Shankar Sharma: Why Gundia Hydro Electric Project Is Not Needed

An analysis of its deleterious impacts and benign alternatives for Karnataka

Synopsis: Karnataka Power Corporation Limited, Bangalore, a state govt. owned generating company, has submitted the Detailed Project Report (DPR) on Gundia Hydro Electric Project ( 2 * 200 MW capacity) for concurrence of Central Electricity Authority (CEA). While the Project Affected Families (PAFs) are strongly protesting the proposed project because of the serious impact on flora. Fauna and humans in that area, the state govt. has indicated that it will go ahead with the project against peoples’ concerns.  This article throws light on those issues which seem to have been conveniently omitted in the DPR.

Salient features of the project:

  • The project is planned in the rain forests, thick in vegetation, with very heavy rainfall area of Western Ghats of Hassan and Dakshina Kannada districts of Karnataka.
  • Not a multipurpose project: no flood control or irrigation. Only electricity generation proposed.
  • A high head power station (90 mts) of capacity 2 X 200 MW Units.
  • Anticipated generation: 1136 MU per year on a 90% dependable year.
  • Total cost of the project: Rs.1200 Crores; excluding that of R&R and forest land
  • Levellised tariff indicated: Rs.1.27/Unit.

Phase 1: Pooling up of water by linking smaller rivers Yettinahole, Kerihle, Hongadahalla and Bettakumeri through tunnels.  Water to be taken from the balancing reservoir to underground power house through a 7.8 kM underground headrace tunnel.  Water after generation of power goes back to Gondia River through a 3.1 kM long tailrace tunnel. Storage dam of 90 M height across Hongadahalla with a capacity of 132 million cum; 653 MU of electricity in the first phase.

Phase 2: Construction of two more tunnels bringing water from three more rivers through a 15 kM long tunnel. Additional 136 MU of electricity in the second phase.

Submersion of land: 489 Hectares of forest land; 10.2 hectares of garden land; 107.2 hectares of grass land; 101.6 hectares of agricultural land. Total 708 hectares. This is in addition to the forest land required for transmission lines, roads, quarries etc. required during the construction.  78 % of the total land required for the project is forest land, of which most is reserve forest land.

Controversial Statements in the DPR:

Few statements, which are not the correct reflection of the situation on the ground, are as follows: 

  • DPR states that the area is of thick forests with very heavy rainfall, but also says that the environmental impact of drowning 489 Hectares of forest land, 10.2 hectares of garden land, 107.2 hectares of grass land and 101.6 hectares of fertile agricultural land. is negligible.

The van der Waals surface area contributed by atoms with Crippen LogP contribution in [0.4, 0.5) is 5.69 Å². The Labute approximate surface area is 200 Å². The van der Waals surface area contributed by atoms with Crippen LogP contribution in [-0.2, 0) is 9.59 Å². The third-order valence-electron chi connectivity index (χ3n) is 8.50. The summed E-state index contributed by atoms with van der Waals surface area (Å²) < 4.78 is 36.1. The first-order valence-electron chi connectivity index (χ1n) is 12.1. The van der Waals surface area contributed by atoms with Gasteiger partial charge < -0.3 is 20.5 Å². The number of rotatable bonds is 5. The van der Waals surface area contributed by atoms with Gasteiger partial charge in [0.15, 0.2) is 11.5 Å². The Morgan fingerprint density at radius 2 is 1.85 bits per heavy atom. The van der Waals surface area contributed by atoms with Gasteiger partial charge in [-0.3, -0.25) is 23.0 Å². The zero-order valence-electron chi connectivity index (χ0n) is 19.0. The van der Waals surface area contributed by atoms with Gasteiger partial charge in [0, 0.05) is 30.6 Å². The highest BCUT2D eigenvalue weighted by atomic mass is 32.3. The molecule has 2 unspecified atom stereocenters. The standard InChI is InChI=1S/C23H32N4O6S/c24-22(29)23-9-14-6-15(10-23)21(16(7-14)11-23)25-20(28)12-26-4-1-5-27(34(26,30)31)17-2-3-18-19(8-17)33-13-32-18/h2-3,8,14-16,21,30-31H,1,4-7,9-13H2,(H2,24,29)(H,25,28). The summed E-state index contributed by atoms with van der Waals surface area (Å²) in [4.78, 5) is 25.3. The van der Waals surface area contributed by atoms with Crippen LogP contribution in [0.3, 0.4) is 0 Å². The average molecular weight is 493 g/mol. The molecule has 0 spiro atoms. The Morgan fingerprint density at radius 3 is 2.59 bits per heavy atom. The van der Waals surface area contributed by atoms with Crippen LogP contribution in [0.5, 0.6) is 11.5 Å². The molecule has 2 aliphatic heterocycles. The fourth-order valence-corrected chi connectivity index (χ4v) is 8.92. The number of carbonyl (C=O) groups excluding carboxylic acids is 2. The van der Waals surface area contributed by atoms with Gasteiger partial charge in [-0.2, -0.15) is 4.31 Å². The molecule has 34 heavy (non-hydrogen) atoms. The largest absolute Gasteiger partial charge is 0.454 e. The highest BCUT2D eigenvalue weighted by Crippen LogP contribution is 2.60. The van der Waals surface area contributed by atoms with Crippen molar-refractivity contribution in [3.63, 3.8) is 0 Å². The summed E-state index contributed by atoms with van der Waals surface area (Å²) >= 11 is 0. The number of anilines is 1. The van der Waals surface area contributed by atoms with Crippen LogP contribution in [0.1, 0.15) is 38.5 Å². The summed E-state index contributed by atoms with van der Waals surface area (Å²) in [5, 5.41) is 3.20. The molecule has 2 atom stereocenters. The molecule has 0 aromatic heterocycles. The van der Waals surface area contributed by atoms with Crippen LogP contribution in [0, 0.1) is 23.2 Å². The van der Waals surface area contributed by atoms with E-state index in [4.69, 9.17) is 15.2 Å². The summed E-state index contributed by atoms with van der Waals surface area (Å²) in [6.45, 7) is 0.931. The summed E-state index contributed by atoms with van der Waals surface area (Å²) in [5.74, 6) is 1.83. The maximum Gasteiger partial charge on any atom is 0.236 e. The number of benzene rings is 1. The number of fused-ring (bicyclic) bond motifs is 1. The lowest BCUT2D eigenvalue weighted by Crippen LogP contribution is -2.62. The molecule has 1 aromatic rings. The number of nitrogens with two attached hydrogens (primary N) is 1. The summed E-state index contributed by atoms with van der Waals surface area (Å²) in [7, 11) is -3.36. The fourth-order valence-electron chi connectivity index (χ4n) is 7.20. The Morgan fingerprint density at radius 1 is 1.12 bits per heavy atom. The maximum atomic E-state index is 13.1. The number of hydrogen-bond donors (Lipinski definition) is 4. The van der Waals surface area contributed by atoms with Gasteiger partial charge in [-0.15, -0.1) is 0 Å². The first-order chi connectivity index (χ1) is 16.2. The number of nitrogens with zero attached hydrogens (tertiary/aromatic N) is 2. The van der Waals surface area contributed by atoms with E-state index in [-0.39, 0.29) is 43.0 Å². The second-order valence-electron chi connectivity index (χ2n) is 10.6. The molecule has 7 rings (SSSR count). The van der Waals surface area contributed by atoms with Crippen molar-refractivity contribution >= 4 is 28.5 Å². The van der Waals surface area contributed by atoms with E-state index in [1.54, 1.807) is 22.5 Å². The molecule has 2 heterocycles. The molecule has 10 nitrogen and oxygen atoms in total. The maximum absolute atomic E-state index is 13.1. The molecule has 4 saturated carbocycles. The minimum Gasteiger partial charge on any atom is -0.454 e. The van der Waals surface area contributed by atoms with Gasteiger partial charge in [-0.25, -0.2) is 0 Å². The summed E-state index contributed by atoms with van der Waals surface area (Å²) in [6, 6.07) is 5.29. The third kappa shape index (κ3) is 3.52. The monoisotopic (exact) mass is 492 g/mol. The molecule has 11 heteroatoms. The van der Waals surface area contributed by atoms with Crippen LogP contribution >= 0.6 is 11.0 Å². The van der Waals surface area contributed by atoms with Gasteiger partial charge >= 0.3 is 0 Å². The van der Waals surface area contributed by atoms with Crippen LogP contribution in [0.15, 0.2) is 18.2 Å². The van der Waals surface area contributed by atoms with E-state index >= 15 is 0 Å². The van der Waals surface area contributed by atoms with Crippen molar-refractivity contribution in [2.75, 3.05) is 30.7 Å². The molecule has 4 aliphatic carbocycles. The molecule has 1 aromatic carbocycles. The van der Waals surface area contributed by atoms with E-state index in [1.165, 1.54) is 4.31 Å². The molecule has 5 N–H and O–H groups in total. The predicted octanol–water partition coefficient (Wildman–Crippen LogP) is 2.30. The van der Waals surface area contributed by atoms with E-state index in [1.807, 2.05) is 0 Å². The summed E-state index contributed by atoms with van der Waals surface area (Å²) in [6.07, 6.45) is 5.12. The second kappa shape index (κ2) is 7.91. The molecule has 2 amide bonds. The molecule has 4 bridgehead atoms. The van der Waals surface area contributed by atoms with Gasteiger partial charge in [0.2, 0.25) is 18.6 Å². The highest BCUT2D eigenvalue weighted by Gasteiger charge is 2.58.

• DPR talks of a run-off-river project in one section of the report, and also indicates that the project is conceptualized for peaking assistance in another section. The project envisages 100 % generation in July, less than 70% in June and August, less than 44% in Sept. and less than 20% in the remaining 8 months. It also proposes two reasonably big size dams for water storage. It is not clear as to how the same project can be envisaged to meet the role of both a run-off-river project and peaking station. The monthly generation indicated tells that this is envisaged basically as a peaking power station for a small percentage of time.
  • The DPR says that the degree of public participation and co-operation is as good. There has been continuous and stiff opposition to the project from the locals to such an extent that all the relevant Village Panchayats are known to have passed resolution against the project, and detailed survey of the land by the project proponents has not been allowed.
  • Details of transmission system and forest destruction due to it are not shown, and that data from Karnataka State Remote Sensing Applications Centre have been used. This may indicate that detailed survey on land has not been conducted.
  • DPR says that the forest land does not contain any rare or endangered species of plants. It is very strange that thick forests with very heavy rainfall in threatened Western Ghats do not contain any rare or endangered species of plants or animals.
  • 78 % of the total land required for the project is forest land, of which most is reserve forest land.  How can reserve forest land in a depleted forest region can be sought for the project? 

Why the project is not in the best interest of the state:

  1. As per the norms the no cost benefit analysis of this project has been shown by KPCL.  Without such an analysis the DPR has failed to demonstrate that the proposed project is the best solution available to the society in the present circumstances. 
  2. As a cursory look at the costs mentioned in the DPR indicates that the real costs to the society are very high compared to the meager benefits of 400 MW of peak load and annual energy of 1,136 MU at annual Load Factor of only 32.42%.  The costs of forest destruction and that of R&R of the Project Affected Families, which have not been included in the cost estimate, themselves may push the overall cost of the project to a high level.